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‘If this does end up in court, so be it’: Saskatchewan’s premier not backing down on carbon pricing

Click to play video 'We are in consultations with our lawyers and prepared to go to court: Moe' We are in consultations with our lawyers and prepared to go to court: Moe
Saskatchewan Premier Scott Moe tells Eric Sorensen his government is prepared to go to court and fight the federal government over his government not receiving sixty two million dollars in federal funding for not signing on to the federal climate change plan – Mar 4, 2018

Saskatchewan Premier Scott Moe says his province won’t be implementing a tax on carbon any time soon, and if the battle with Ottawa over the issue ends up in court, “so be it.”

Last week, Moe announced that Saskatchewan would not sign onto the Pan-Canadian Framework on Clean Growth and Climate Change, which includes support for a price on carbon.

READ MORE: Saskatchewan unveils carbon tax-free climate strategy

Missing the deadline to sign on – which passed on Feb. 28 – could cost Saskatchewan over $60 million in federal funding (over five years) through Ottawa’s $1.4-billion Low Carbon Economy Leadership Fund.

“We’ll be applying for those dollars as they’ll be part of our investment to further reduce our emissions … but we’re also forgoing a $4-billion tax over the next five years on the people of this province,” Moe told Eric Sorensen on this week’s edition of The West Block.

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READ MORE: Saskatchewan Premier Scott Moe calls 2018 federal budget ‘vague’

Click to play video 'How does the 2018 federal budget affect Saskatchewan?' How does the 2018 federal budget affect Saskatchewan?
How does the 2018 federal budget affect Saskatchewan? – Feb 27, 2018

The premier maintained that the regulation of renewable and non-renewable resource industries in Saskatchewan remains a provincial matter. Ottawa, he said, has other responsibilities, like ensuring market access through things like pipelines, and the negotiation of international trade agreements.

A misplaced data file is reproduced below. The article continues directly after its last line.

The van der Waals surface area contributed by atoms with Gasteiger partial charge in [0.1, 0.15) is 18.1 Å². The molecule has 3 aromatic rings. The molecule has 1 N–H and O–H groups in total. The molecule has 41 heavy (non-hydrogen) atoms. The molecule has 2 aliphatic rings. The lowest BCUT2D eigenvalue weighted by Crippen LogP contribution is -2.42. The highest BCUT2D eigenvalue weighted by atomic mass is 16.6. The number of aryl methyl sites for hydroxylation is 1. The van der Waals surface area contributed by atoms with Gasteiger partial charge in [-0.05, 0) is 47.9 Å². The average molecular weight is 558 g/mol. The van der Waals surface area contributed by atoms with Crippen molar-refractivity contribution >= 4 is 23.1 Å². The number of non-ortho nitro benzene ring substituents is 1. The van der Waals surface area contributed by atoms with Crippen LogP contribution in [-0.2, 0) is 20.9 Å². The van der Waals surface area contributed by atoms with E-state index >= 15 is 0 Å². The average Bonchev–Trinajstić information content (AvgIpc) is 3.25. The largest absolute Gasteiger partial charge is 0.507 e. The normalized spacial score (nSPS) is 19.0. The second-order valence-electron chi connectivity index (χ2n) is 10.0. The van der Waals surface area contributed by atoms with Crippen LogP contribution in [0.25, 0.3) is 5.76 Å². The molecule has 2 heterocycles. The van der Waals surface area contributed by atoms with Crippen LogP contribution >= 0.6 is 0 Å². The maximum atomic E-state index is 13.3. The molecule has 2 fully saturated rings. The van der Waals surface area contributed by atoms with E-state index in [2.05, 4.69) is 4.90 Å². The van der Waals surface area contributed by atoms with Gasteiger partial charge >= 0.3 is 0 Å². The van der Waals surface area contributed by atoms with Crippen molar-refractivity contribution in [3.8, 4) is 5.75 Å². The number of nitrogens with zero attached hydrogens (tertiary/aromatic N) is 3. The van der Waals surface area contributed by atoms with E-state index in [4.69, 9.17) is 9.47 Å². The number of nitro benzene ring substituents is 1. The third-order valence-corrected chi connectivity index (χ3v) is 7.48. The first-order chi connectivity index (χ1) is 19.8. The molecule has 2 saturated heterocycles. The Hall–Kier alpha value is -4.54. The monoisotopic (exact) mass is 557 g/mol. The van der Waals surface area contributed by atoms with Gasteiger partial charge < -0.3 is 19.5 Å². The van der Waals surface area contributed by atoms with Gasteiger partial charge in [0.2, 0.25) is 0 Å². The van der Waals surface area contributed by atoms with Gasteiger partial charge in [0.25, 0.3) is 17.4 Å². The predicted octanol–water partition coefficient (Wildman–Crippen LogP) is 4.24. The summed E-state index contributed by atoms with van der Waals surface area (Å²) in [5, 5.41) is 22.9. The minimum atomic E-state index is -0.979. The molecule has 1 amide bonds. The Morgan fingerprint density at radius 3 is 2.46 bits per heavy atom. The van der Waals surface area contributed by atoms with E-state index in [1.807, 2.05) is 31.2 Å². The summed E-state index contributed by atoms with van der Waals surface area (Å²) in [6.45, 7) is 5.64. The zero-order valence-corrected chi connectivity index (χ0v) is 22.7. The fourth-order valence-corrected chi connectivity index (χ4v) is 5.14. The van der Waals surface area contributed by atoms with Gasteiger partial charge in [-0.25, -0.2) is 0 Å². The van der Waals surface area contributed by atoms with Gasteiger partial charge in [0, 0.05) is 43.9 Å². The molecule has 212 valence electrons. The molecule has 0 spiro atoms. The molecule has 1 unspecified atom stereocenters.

“These are areas where the federal government needs to show leadership and has responsibility,” he said.

Federal Environment Minister Catherine McKenna said last week that she was disappointed in Saskatchewan’s decision. Her office says carbon pricing will be coming regardless. If a province or territory doesn’t opt to develop its own pricing plan under federal guidelines, the federal plan will apply.

But Moe isn’t so sure.

“We’re in consultation with our legal team as we move forward,” he said. “If this does end up in court, so be it. We’re prepared to take this to that avenue if need be.”

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The premier argued that many of the industries in Saskatchewan — from mining and forestry to crop agriculture to energy — are moving toward sustainability all on their own, without the need for a carbon price.

READ MORE: Provinces must give Ottawa carbon price plans by September

“It is a policy that doesn’t work. It doesn’t work for our province, it doesn’t work for our industry,” Moe said. “But that in no way says that we aren’t totally a willing participant in the conversation around climate change and around a more fulsome carbon conversation.”

– Watch the full interview with Saskatchewan Premier Scott Moe above.